Switzerland’s Mathias Seger holds the record for most top-level World Championship participations with 16. But if you also include lower divisions, you will find some legends in their own countries who did it even more often.
Bulgarian goaltender Konstantin Mihaylov will next week be honoured for his dedication, having played in 28 (!) World Championship tournaments in the lower divisions.
If you go a bit higher up, looking at nations who have split their time between the top-level Worlds and the Division I tournaments, you will find Hungary’s Viktor Szelig with 21 participations. Fellow Hungarian Krisztian Palkovics had 19 and Norway’s Tommy Jakobsen 18.
In Bratislava, Helfer is playing his 19th World Championship, including 10 in the top division and nine in Division I. He also represented Italy at the 2006 Olympic Winter Games on home ice in Turin.
It’s remarkable that the 38-year-old native of Bruneck in South Tyrol, where he captains local club team HC Pustertal, made it to the Italian roster again. Helfer is averaging 13:56 in ice time, fifth among Italian defencemen.
It has been a tough tournament for the Italians so far, but at least they scored their first goal in their 7-1 loss to Norway, and it was set up by Helfer. He talked with us about his last 19 years and the state of Italian ice hockey.
What was your first IIHF Ice Hockey World Championship like?
That was 2000 in St. Petersburg. [Coach] Adolf Insam took me to the World Championship. He knew me as he was also the U20 national team coach. He gave me the chance. Mark Demetz was also there. We were the youngest. I got a lot of ice time, but I remember there was a deciding game against Austria where I didn’t get a minute of ice time. I remember Alexei Yashin was the superstar at the tournament [although the Russians finished a disappointing 11th].
How was it to play that first time, coming from Italy to the big stage in Russia?
I tried to enjoy the moment, to look at what the older players do. At that time we had many older players, “Italos” [South Tyrolean slang for North American players of Italian heritage]. They really helped a lot. They didn’t come and say, “Hey boy, come and tie my skates!” They always helped and were always there for you. Players like Maurizio Mansi, Maurizio Chitaroni and Giuseppe Busillo. I later played with them in Milan. Today, I try to pass on my experience to the new generation and give something back. Italy has always had a great team spirit as a group, and it continues. That’s great for young players.
Here in Bratislava, the game against Austria could be a deciding game too.
We knew from the beginning that this could be a deciding game. We hoped to earn points beforehand too. But we started against the world champion [Sweden] and the silver medallist [Switzerland]. We couldn’t count on points against teams like that.
You’ve played against many stars in 19 years. Who was the most difficult?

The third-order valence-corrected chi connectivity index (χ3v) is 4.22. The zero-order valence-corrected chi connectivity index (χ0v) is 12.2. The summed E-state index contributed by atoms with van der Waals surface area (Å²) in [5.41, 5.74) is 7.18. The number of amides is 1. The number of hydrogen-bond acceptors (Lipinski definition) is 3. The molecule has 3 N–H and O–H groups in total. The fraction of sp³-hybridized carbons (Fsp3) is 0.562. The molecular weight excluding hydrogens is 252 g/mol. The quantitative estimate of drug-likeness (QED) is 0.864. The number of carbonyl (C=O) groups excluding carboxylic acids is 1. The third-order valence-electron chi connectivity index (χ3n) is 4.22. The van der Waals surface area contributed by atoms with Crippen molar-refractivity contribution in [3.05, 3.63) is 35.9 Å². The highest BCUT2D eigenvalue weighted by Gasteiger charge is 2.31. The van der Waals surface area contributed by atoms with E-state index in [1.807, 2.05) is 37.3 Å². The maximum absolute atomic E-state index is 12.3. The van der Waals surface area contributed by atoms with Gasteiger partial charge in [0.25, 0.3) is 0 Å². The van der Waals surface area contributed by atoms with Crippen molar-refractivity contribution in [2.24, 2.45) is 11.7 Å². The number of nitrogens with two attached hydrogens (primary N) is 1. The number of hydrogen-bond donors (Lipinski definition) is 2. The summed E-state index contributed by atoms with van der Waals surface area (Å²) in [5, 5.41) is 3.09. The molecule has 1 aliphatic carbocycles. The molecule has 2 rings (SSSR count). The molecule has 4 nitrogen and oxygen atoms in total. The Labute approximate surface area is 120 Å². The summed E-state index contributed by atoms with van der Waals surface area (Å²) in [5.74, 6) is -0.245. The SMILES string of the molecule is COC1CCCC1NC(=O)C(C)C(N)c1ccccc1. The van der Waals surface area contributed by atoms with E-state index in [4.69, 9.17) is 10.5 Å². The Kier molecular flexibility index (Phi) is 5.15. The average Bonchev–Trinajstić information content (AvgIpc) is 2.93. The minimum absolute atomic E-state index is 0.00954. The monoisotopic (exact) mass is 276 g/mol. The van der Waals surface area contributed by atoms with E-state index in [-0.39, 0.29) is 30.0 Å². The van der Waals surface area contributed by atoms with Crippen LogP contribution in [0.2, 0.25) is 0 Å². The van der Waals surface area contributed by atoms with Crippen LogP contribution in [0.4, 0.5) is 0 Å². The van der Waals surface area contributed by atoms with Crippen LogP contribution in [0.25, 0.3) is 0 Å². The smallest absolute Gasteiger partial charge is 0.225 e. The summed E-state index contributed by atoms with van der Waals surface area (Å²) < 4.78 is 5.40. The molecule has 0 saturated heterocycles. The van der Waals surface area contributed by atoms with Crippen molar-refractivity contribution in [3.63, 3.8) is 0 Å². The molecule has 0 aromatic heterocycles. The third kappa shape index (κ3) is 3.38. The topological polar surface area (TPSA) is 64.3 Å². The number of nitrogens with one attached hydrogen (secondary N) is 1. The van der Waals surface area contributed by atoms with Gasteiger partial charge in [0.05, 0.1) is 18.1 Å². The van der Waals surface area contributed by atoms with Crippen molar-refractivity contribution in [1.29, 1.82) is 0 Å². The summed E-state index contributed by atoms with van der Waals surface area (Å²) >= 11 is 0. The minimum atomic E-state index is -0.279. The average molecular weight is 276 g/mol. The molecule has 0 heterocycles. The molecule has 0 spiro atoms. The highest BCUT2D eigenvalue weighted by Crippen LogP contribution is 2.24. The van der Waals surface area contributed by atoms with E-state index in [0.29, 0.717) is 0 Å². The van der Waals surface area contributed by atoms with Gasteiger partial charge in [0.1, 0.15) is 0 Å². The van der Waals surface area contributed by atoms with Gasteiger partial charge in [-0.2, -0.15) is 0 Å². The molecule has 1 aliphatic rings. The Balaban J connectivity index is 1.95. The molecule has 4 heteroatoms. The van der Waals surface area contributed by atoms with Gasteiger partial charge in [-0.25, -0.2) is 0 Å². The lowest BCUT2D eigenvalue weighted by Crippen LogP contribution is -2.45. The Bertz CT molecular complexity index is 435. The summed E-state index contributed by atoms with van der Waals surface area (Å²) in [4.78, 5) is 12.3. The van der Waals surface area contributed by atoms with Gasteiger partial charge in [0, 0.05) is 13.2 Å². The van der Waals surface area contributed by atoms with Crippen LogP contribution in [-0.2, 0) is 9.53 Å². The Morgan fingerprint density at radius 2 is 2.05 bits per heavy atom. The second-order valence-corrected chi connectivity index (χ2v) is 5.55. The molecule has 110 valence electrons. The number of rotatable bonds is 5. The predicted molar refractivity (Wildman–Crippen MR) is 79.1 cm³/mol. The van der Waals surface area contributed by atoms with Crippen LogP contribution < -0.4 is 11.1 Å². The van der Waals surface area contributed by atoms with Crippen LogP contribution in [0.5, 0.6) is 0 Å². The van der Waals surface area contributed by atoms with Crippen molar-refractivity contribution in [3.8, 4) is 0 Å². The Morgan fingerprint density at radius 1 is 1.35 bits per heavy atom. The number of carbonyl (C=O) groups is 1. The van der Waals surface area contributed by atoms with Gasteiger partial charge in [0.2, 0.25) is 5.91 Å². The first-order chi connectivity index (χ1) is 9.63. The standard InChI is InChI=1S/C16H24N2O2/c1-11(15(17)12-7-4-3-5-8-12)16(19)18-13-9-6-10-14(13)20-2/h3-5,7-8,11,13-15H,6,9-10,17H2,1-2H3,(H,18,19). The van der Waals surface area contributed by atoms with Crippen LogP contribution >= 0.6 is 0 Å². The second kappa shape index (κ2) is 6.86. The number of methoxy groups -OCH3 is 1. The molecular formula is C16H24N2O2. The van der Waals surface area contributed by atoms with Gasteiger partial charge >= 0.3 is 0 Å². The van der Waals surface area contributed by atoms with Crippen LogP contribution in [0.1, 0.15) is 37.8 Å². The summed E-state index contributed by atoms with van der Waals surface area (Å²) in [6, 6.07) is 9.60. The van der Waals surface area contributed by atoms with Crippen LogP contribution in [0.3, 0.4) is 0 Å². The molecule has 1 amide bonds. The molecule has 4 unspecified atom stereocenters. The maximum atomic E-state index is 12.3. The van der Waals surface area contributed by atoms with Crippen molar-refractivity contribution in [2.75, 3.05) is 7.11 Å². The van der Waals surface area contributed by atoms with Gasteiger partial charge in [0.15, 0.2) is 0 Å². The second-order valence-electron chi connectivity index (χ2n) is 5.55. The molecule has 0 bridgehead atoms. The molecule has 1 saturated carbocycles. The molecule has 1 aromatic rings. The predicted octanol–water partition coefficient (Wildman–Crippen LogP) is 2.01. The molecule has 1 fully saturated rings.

I remember one play, in 2007 in Moscow. We lost 3-0 against Russia. Yevgeni Malkin had the puck, and I tried to follow him. He went behind the net, to the blue line and scored. It felt like for him it was just like going for a stroll.
What was your best World Championship?
In 2006 in Riga, we were trailing 3-0 in the deciding relegation round game [vs. Slovenia], and one-and-a-half minutes before the end we tied the game, which was enough for us to stay. And then personally, I will always remember the deciding game in Budapest [at the 2011 World Championship Division I Group A] against Hungary where I scored the game-winning goal in overtime to earn promotion. That was my most important goal. But the strongest teams during my era, I’d say, were in the beginning, around 2000 to 2003.
There were many. I played with guys like Egger, Strazzabosco, Borgatello, Zarrillo, Chitaroni, Busillo. I remember Busillo well, a big guy. He didn’t speak often, but when he said something it was fitting. It’s difficult to choose just one.
What were your best and worst experiences with national team coaches?
Adolf Insam I have to mention, because he opened the door to what came during these 20 years. I’m very thankful for that. Stefan Mair and Clayton Beddoes coached simple but effective ice hockey. You’re used to playing a full season with a coach, and Clayton manages to bring a team together within a week.
My worst experience was that I couldn’t play the 2014 World Championship in Minsk – otherwise this would be my 20th. I had a small thigh injury. There were three small ruptures. I was told I’m the most important player. That they needed me. And I wanted to come despite the injury. I’m old enough to say whether I’m able to play or not. In the end the coach decided against me. But I’m sure he did what was the best for the team. Sometimes you get the call, sometimes not.